Saturday, July 08, 2006

Repairing a Clogged Sewer — and Preventive Maintenance



I hate sewer clogs.

Inevitably, it seems, our sewer backs up only on weekends or when I'm at work. Either way means maximum inconvenience. Flush a toilet, or start the clothes washer ... and all of a sudden nasty stuff makes its way back up into our shower and bathtub. It's not a problem a homeowner can take lightly.

This seems to happen about once a year for us, although my wife assures me the last time was three years ago. Maybe the supreme annoyance of the whole thing is just so stark that it sticks out in my mind. Sort of like a really, really bad movie.

In any case, the Roto-Rooter guy was out yesterday. I spent $118.95 for roughly 40 minutes of his time (and folks say auto-service labor rates are high!). But that's okay, because he fixed the problem. Our house is fully flushable once again.

What did I learn this time? I learned that my 25-foot auger / pipe-snake thing is no longer long enough. I've replaced it with the 50-foot variety (~$26). Next time, perhaps, a sewer clog beneath our backyard won't require outside assistance from plumbers who charge skyhigh rates.

Also, from talking to the very congenial Mr. Roto-Rooter, I learned that:


  • Since our sewer drain is constructed from PVC pipe, using Drano or any other sort of commercial acidic clog remover is a big no-no. (Not that we've ever used it, anyway.) Such chemicals, aside from being environmentally yucky, apparently are great at dissolving the cement used to bond PVC sections together. That's not what you want to happen — unless, of course, you enjoy replacing whole chunks of sewer line yourself.


  • The so-called "flushable" baby wipes now on the market (see Pampers Kandoo wipes) are indeed flushable. Oh, they'll go down the toilet all right. But after that, all bets are off. According to the plumber, they don't deteriorate much at all. In fact, he said, once they snag somewhere in the drain system, they will actually expand as time passes. In our case, he told us, they were likely the cause of our latest sewage mis-adventure. (And yes, we had made a point to flush only one wipe at a time. No more!)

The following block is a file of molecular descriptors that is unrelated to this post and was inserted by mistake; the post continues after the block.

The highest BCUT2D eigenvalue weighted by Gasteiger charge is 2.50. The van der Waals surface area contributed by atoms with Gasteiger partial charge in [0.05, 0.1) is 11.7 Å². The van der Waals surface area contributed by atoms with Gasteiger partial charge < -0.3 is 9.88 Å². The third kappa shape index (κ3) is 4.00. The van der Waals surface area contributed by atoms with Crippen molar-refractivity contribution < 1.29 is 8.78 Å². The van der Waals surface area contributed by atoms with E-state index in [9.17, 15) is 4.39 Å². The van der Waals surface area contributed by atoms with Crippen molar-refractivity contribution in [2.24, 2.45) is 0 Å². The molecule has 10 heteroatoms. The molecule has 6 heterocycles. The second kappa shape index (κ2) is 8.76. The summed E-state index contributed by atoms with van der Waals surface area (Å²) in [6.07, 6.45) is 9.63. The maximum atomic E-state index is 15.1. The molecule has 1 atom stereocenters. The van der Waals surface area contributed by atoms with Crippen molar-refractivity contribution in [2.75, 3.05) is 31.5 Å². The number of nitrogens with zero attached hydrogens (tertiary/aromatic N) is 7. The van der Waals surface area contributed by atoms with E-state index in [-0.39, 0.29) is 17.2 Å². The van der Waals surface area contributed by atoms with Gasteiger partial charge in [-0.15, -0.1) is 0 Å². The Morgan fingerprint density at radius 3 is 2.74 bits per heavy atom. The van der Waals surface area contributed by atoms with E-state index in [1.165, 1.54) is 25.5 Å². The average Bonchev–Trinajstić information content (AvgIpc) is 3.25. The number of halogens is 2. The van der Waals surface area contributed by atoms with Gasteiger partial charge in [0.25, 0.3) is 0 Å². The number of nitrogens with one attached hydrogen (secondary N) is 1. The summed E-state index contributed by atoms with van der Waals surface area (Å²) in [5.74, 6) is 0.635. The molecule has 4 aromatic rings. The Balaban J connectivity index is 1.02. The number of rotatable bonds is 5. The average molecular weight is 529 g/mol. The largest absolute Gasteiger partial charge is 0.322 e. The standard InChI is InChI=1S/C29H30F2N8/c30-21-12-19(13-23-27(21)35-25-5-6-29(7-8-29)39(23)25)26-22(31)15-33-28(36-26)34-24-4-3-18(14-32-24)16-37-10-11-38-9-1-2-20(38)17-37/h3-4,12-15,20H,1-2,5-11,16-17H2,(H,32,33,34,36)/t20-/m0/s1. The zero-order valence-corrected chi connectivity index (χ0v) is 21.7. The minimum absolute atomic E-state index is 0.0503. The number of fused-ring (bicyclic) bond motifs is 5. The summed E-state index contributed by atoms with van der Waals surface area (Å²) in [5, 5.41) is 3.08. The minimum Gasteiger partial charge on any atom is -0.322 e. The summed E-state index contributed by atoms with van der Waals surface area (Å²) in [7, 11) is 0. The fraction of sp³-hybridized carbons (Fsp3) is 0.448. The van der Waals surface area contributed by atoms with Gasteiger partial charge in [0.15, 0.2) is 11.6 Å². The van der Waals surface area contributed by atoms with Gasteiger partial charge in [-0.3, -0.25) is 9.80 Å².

• What auger-work I'd done the previous night pulled up only a small bind of roots from our pipe system. I know there are chemicals you can pour in your sewer clean-out that will kill any intruding roots in the system, and I asked Mr. Rooter about these. His response? Just use rock salt. That's right: He could install some Root-X foam root killer for $40 if we wanted, but he wouldn't recommend it with good conscience. Periodic (every 5-6 months) treatment with 1 cup of rock salt poured into the clean-out, followed by running roughly 1 gallon of water through the system and then allowing it all to "soak" overnight ... this would accomplish the same thing. As he so eloquently quipped, "Forty bucks will buy you a whole lotta rock salt."



Update: You'll probably want to read my "Sewer Line Repairs, Part 1" and "Sewer Line Repairs, Part 2" posts also, as they're an "addition" of sorts to this story!

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— Posted by Michael @ 6:19 PM








11 Comments: